I Do and I Don’t: A History of Marriage in the Movies
(Knopf, 395 pp., $30)
Over the past century, Americans have gone to the movies to experience adventure, mystery, romance—to escape. It’s no wonder, film historian Jeanine Basinger argues, that studio executives and their marketing teams generally avoided ever directly mentioning that hallmark of American life: marriage. The marriage film, she writes, is “the genre that dare not speak its name,” typically disguised as something else. Her 10th book, I Do and I Don’t, is a wry, entertaining romp through its history and conventions.
By the end of the silent era, Ms. Basinger writes, the marriage film typically “sold a series of lies,” sending its starring couples on exotic trips or through various trials only to return them to their newly fulfilling daily existences. The studio era brought a new series of problems; seven, to be exact: money, infidelity, in-laws and children, incompatibility, class, addiction (“an addicted partner must reform, or die”) and murder.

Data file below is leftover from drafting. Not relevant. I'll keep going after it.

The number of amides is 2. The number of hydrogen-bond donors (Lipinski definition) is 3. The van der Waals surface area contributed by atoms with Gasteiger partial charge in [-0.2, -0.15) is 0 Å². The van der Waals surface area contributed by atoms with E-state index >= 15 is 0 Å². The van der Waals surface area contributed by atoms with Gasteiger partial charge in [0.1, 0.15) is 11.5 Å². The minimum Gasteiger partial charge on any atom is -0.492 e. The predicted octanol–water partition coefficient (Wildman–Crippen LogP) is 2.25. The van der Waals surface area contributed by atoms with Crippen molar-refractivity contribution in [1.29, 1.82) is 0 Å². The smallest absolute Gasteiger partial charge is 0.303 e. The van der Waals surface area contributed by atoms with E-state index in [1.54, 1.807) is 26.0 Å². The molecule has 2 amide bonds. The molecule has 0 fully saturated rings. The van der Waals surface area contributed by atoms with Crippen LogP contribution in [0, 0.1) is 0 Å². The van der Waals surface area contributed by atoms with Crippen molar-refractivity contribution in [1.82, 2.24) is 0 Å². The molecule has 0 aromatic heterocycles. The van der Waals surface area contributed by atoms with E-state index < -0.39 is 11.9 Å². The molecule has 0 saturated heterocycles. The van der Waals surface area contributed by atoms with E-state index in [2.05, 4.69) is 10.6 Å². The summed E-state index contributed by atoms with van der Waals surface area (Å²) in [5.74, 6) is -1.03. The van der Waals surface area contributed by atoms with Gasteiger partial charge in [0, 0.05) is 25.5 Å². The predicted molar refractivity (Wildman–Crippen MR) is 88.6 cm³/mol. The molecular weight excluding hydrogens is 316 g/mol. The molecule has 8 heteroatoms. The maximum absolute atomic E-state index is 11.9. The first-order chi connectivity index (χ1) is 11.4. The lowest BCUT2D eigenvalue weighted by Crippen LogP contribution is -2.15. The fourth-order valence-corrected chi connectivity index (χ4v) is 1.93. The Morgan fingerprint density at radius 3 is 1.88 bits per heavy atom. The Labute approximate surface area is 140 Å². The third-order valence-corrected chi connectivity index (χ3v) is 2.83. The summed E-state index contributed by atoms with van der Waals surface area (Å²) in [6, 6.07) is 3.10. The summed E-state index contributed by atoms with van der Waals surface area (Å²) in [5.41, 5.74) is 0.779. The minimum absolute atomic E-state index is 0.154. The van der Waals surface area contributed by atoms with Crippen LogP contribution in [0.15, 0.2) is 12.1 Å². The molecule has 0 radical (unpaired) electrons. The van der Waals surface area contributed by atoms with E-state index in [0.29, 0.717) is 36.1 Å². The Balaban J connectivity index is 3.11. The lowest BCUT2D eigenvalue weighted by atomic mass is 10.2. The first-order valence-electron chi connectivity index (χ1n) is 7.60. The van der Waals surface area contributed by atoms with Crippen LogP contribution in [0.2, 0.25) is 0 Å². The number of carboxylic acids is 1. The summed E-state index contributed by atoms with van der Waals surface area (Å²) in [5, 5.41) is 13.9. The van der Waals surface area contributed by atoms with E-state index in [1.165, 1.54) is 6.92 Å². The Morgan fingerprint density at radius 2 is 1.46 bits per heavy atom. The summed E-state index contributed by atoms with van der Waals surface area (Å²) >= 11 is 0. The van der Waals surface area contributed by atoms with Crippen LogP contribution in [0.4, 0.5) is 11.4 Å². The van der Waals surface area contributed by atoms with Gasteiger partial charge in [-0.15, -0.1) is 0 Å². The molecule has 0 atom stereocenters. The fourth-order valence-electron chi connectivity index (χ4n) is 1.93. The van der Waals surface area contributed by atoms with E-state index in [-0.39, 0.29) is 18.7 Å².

The marriage film began declining in the 1960s, along with the institution itself, but television became a home for (family-centered) marriage stories. Still, Hollywood had a few tricks up its sleeve, focusing more on divorce and feminism, and even showing what a (somewhat) happy lesbian marriage could look like, in The Kids Are Alright (2010). The films also “went nuclear,” in the 1980s, Ms. Basinger writes, as action and marriage films bled into one another. She cites Mr. and Mrs. Smith (2005), in which Brad Pitt and Angelina Jolie play married assassins hired to kill each other. It was really about an age-old problem, she says: “They didn’t really know each other when they wed.”